A window should appear, showing you details of the IP configuration, including adapter types, DHCP leases, etc.

winipcfg can write its information to a file using the /batch option, e.g.

winipcfg /all /batch winipcfg.out

The output from winipcfg should be easy to parse. Here is what I get on my system:

Windows 98 IP Configuration

        Host Name . . . . . . . . . : athena.int.phekda.freeserve.co.uk
        DNS Servers . . . . . . . . :
        Node Type . . . . . . . . . : Hybrid
        NetBIOS Scope ID. . . . . . :
        IP Routing Enabled. . . . . : No
        WINS Proxy Enabled. . . . . : No
        NetBIOS Resolution Uses DNS : Yes

0 Ethernet adapter :

        Description . . . . . . . . : PPP Adapter.
        Physical Address. . . . . . : 44-45-53-54-00-00
        DHCP Enabled. . . . . . . . : Yes
        IP Address. . . . . . . . . :
        Subnet Mask . . . . . . . . :
        Default Gateway . . . . . . :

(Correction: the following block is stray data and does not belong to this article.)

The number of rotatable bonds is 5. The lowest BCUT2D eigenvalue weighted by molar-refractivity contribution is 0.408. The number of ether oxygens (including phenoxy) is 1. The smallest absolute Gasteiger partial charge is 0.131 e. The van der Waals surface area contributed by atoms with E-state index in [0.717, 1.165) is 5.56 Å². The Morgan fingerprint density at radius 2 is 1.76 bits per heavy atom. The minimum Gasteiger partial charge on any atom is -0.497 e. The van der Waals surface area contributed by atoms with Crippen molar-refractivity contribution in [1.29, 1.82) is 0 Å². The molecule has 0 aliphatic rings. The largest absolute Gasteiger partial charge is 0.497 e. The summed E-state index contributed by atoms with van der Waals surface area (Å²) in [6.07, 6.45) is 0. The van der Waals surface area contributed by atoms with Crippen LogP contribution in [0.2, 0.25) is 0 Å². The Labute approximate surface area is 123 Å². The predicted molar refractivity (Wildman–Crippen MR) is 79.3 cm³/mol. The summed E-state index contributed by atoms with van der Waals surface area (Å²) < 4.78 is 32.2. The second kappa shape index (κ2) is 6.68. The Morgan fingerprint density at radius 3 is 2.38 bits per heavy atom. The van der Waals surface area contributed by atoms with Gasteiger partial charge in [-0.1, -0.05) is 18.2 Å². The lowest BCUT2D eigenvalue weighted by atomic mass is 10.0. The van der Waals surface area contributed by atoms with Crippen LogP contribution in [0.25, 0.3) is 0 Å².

DHCP Server . . . . . . . . :
        Primary WINS Server . . . . :
        Secondary WINS Server . . . :
        Lease Obtained. . . . . . . :
        Lease Expires . . . . . . . :

1 Ethernet adapter :

        Description . . . . . . . . : NETGEAR FA310TX Fast Ethernet PCI Adapter
        Physical Address. . . . . . : 00-A0-CC-D2-84-D1
        DHCP Enabled. . . . . . . . : No
        IP Address. . . . . . . . . :
        Subnet Mask . . . . . . . . :
        Default Gateway . . . . . . :
        Primary WINS Server . . . . :
        Secondary WINS Server . . . :
        Lease Obtained. . . . . . . :
        Lease Expires . . . . . . . :

Windows NT & 2000 have an equivalent utility called ipconfig. You may also want to look at TDIQ, which is a cross-platform (well, cross-Windows version) of winipcfg & ipconfig.






Version History


If you have any (constructive) comments, please e-mail me on webmaster@phekda.org.